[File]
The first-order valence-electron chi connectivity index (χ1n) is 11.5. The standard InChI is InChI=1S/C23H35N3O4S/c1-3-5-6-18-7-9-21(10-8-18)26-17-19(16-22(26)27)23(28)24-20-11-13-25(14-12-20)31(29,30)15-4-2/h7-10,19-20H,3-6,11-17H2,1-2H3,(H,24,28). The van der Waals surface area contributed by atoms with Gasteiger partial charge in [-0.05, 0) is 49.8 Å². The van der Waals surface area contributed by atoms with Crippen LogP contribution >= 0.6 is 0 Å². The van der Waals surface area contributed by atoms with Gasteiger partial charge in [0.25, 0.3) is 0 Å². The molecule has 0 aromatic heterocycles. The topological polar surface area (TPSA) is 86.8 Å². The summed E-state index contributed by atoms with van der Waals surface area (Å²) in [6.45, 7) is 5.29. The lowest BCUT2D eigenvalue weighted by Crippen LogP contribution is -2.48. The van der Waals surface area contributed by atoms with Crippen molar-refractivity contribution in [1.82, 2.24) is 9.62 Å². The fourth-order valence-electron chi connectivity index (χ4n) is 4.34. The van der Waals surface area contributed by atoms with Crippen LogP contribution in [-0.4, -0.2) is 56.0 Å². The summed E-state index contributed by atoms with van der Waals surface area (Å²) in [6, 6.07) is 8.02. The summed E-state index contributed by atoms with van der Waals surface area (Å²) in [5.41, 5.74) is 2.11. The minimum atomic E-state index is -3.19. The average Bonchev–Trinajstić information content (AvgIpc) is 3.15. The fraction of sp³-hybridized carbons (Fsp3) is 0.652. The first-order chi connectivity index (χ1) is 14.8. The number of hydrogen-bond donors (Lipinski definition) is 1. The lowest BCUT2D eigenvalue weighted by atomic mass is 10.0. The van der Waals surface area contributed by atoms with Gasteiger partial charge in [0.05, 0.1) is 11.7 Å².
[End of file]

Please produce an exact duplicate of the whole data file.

The first-order valence-electron chi connectivity index (χ1n) is 11.5. The standard InChI is InChI=1S/C23H35N3O4S/c1-3-5-6-18-7-9-21(10-8-18)26-17-19(16-22(26)27)23(28)24-20-11-13-25(14-12-20)31(29,30)15-4-2/h7-10,19-20H,3-6,11-17H2,1-2H3,(H,24,28). The van der Waals surface area contributed by atoms with Gasteiger partial charge in [-0.05, 0) is 49.8 Å². The van der Waals surface area contributed by atoms with Crippen LogP contribution >= 0.6 is 0 Å². The van der Waals surface area contributed by atoms with Gasteiger partial charge in [0.25, 0.3) is 0 Å². The molecule has 0 aromatic heterocycles. The topological polar surface area (TPSA) is 86.8 Å². The summed E-state index contributed by atoms with van der Waals surface area (Å²) in [6.45, 7) is 5.29. The lowest BCUT2D eigenvalue weighted by Crippen LogP contribution is -2.48. The van der Waals surface area contributed by atoms with Crippen molar-refractivity contribution in [1.82, 2.24) is 9.62 Å². The fourth-order valence-electron chi connectivity index (χ4n) is 4.34. The van der Waals surface area contributed by atoms with Crippen LogP contribution in [-0.4, -0.2) is 56.0 Å². The summed E-state index contributed by atoms with van der Waals surface area (Å²) in [6, 6.07) is 8.02. The summed E-state index contributed by atoms with van der Waals surface area (Å²) in [5.41, 5.74) is 2.11. The minimum atomic E-state index is -3.19. The average Bonchev–Trinajstić information content (AvgIpc) is 3.15. The fraction of sp³-hybridized carbons (Fsp3) is 0.652. The first-order chi connectivity index (χ1) is 14.8. The number of hydrogen-bond donors (Lipinski definition) is 1. The lowest BCUT2D eigenvalue weighted by atomic mass is 10.0. The van der Waals surface area contributed by atoms with Gasteiger partial charge in [0.05, 0.1) is 11.7 Å².